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eastman03

Preserving carving details

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Maybe I'm overthinking this, but usually for my musky lures I like to shape/sand, carve details, then seal the wood in soar urethane. At this point I'll put one or two thin layers of etex on, then prime and paint and two or three more layers of etex. 

Now the problem is that I'm dabbling in carving details like find and gills and when if I do a layer of etex under my paint, I fear I will lose the details in the wood.  Is this undercoat layer of etex unnecessary? I like it in general because with muskies eventually (even just with hooks and rocks)  the outer layers will be penetrated. So then it's often the inner layer that becomes slightly exposed where the hook rash, or (hopefully) teeth marks are.  

How do you guys prepare the wood when it's carved? Or what is your order of finishing?

IMG_4475.JPG

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One thing that you can do is after carving and it runs like you want it to is to make a mold and pour them out of plastic then you won't need to many coats of etex on it. 

 

Wayne

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You might try carving your master from a waterproof, buoyant material, so you can play around with it's shape and ballasting while testing and not have it get waterlogged.

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I’m not sure there is a fix for this on a traditional wood lure except to find a penetrating wood sealer to use versus epoxy as an undercoat, or carve your details deeper so the finish layers do not fill them in.  You might also consider topcoating with a tough but thinner product like MCU or UV cured polyester resin.  I don’t think the fish care about fine carved details versus painted details, but I understand the craftsman or user might.

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You could do away with spar urethane and seal by heating lure before applying e-tex ,using just enough to soak in. Heating the wood makes it suck the e-tex in as it cools....

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Thanks for the help. Right now I only make one or a few lures at a time. I don't want to I get into plastics. Part of my enjoyment is the craft and hand building and sanding every single lure. 

I think your right Bobp. I'll probably make sure the lure is good and covered with urethane. And just paint and then epoxy. I do completely agree. Fish don't care one bit. But I enjoy putting details into it. This particular one is for a guest that I guided this spring. He liked some of my lures so much he ordered two custom ones like this. That's a first for me!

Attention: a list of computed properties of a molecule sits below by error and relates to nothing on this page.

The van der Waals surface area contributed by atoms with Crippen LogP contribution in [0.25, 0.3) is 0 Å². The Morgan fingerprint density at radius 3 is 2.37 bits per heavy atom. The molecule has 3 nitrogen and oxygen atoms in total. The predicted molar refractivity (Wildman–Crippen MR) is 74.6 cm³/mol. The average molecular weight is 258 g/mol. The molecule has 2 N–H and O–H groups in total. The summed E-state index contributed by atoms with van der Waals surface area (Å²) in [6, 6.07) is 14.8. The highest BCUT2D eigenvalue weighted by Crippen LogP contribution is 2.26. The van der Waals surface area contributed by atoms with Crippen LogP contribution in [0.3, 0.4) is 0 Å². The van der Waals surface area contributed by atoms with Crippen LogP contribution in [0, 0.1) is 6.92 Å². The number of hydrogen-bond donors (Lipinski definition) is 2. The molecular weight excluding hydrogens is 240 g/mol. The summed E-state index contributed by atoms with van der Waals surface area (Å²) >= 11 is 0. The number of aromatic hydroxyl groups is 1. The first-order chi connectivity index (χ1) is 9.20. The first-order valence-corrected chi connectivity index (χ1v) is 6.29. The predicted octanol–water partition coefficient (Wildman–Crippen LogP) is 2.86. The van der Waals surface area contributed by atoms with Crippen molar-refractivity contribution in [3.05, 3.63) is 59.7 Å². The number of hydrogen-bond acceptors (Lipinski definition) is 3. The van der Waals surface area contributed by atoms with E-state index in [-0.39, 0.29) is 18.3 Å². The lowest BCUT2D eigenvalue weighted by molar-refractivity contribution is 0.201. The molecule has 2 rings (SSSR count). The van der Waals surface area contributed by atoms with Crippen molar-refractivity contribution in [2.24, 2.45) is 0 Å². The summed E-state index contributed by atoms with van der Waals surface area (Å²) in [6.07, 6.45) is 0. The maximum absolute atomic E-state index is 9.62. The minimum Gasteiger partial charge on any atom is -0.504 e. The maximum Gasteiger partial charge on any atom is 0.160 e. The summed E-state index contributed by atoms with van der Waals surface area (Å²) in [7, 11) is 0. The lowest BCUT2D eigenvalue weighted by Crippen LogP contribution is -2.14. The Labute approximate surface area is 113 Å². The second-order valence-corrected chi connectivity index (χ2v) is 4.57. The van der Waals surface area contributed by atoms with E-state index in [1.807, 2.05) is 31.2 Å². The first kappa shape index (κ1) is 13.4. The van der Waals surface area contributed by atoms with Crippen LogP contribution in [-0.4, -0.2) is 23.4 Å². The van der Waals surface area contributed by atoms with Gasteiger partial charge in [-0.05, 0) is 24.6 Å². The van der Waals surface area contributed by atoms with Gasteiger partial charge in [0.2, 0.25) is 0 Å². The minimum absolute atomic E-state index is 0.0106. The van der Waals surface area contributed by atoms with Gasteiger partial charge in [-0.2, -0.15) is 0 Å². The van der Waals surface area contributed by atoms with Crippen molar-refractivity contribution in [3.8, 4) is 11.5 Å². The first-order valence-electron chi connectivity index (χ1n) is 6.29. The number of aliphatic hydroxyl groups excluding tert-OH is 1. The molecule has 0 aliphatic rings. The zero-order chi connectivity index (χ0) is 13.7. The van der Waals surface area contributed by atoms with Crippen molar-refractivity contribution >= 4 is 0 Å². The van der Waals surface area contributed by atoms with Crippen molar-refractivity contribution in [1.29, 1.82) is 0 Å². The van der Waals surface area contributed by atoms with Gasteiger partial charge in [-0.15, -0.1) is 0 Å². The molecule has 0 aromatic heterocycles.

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That's a great tip gliders! I just saw your post now. I've never tried that! How much heat are we talking? Would you thin the etex with isopropyl alcohol at all?

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1 hour ago, eastman03 said:

That's a great tip gliders! I just saw your post now. I've never tried that! How much heat are we talking? Would you thin the etex with isopropyl alcohol at all?

they sound nice how about some pictures?

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Sounds good guys! So I'm going to try the heat and thin out the etex method.  Sounds like a good solution to my question! Thanks 

shawnm1, your new lures you posted look great! I really need to improve my epoxy finishing skills,  your finish looks perfect!

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On 7/5/2018 at 7:20 PM, eastman03 said:

He liked some of my lures so much he ordered two custom ones like this. That's a first for me!

Thats a great feeling isnt it. I once gave a lure to a tourney fisherman that had taken me out on his boat a few times. Just as  a gift. He was in a tourney later that year and the bite was tough. Only two fish were weighed that day and the winner hit my lure. He ordered three of them after that. One to throw, one as a backup, and one as a display.

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On 7/5/2018 at 5:05 PM, gliders said:

You could do away with spar urethane and seal by heating lure before applying e-tex ,using just enough to soak in. Heating the wood makes it suck the e-tex in as it cools....

Love this idea! 

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I've heated under grill till they felt fairly warm but not what you would call hot. I personally don't thin ,as I've found it gets pretty thin when applying to the  warm blank. Wait 5 mins after removing lure from heat before applying. ..

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